Wasserman Schultz, Survivors and Advocates Highlight Confusion around Breast Cancer Guidelines

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Washington, DC, October 22, 2015 | comments
With young women now facing three different recommendations from credible organizations on when they should begin annual mammography screening, there is understandable confusion about which set of guidelines to follow. While I'm not a scientist, I am a young breast cancer survivor, a mother and supporter of young women, and I encourage every young woman to be their own breast health advocate.
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Wasserman Schultz, Survivors and Advocates Highlight Confusion around Breast Cancer Guidelines

U.S. Rep. Debbie Wasserman Schultz (FL-23) released the following statement after she joined breast cancer survivors and advocates to discuss the new American Cancer Society (ACS) guidelines released on Tuesday:

“With young women now facing three different recommendations from credible organizations on when they should begin annual mammography screening, there is understandable confusion about which set of guidelines to follow. While I’m not a scientist, I am a young breast cancer survivor, a mother and supporter of young women, and I encourage every young woman to be their own breast health advocate,” Rep. Debbie Wasserman Schultz (FL-23) said.

“I urge Congress to take up the Protecting Access to Lifesaving Screenings (PALS) Act, which will place a two-year moratorium, a “time out” to allow for research to be done and consensus to be developed on these guidelines and their impact on young women everywhere. This legislation will ensure that young women are not overwhelmed by the confusion surrounding these guidelines.” 

Rep. Wasserman Schultz was diagnosed with breast cancer at age 41.

“YSC's long-standing belief has been that better tools are urgently needed to screen, diagnose, detect and monitor for breast cancer in younger women. There are no effective screening tools for women under 40. Young women must be as vigilant as possible about becoming familiar with their breast and aware of the signs and symptoms of breast cancer. Ultimately, we need a way to prevent breast cancers from occurring and spreading,” Jennifer Johnson, Senior Director of Mission Marketing & Communications, Young Survival Coalition, said. Jennifer is almost a 16-year survivor of breast cancer. She was diagnosed at age 27, while 22 weeks pregnant.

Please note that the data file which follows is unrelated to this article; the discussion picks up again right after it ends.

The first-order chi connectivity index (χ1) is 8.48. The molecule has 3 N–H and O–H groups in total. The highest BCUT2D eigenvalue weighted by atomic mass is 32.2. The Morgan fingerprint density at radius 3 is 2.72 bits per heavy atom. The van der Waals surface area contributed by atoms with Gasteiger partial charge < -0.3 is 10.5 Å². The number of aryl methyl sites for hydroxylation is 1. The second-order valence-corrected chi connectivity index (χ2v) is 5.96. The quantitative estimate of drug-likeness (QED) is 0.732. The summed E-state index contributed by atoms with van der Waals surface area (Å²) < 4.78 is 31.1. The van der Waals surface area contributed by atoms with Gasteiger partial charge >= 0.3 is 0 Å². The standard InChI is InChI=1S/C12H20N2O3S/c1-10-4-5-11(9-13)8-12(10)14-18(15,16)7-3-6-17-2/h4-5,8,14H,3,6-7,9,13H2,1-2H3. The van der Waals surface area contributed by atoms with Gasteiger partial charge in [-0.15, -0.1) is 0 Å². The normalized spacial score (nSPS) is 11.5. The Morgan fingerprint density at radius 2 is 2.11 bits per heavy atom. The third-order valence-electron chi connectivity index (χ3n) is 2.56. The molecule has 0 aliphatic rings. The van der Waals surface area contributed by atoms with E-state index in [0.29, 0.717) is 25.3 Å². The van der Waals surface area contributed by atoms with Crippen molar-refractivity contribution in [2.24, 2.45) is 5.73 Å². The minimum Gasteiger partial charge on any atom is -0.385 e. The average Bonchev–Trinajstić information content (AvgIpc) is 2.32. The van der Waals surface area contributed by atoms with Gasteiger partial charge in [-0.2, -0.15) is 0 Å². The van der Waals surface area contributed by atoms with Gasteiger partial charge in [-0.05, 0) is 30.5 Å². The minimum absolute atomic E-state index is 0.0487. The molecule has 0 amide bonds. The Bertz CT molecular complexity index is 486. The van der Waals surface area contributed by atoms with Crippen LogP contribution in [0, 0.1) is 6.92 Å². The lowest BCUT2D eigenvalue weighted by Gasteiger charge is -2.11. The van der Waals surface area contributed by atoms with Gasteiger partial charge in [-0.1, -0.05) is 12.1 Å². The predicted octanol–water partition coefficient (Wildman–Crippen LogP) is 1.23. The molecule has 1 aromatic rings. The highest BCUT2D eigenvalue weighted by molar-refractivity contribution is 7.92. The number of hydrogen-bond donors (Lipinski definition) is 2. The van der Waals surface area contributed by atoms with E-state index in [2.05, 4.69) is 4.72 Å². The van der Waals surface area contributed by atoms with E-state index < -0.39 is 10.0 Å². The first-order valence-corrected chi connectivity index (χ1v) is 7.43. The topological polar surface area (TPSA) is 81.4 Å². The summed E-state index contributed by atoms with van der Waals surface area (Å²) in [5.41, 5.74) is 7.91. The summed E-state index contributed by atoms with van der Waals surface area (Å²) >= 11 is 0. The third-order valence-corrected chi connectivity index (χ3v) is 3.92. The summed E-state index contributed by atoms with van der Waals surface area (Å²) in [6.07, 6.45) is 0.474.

“Our concern with this latest set of guidelines is grounded in what we know about Black women and breast cancer. We know that Black women receive late stage diagnosis more frequently than other women, leading to higher mortality rates. We know that younger Black women under the age of 40 are being diagnosed with breast cancer at increasingly higher rates,” Linda Goler Blount, MPH, President and CEO of Black Women’s Health Imperative said.

“My life's work is to help women understand that importance of screening and the importance of having a conversation with their doctor,” Madeline Long-Gill, an advisor to the Susan G. Komen breast cancer organization as a Komen Advocate in Science, said. Gill was diagnosed with breast cancer at the age of 48. “We know that early detection saves lives,” she added.

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Click to view information about H.R. 3339, the Protecting Access to Lifesaving Screenings Act (PALS Act).

 

Contact:

Sean Bartlett, Sean.Bartlett@mail.house.gov, 202.225.7931

Geoff Burgan, Geoff.Burgan@mail.house.gov, 202.225.7931

 

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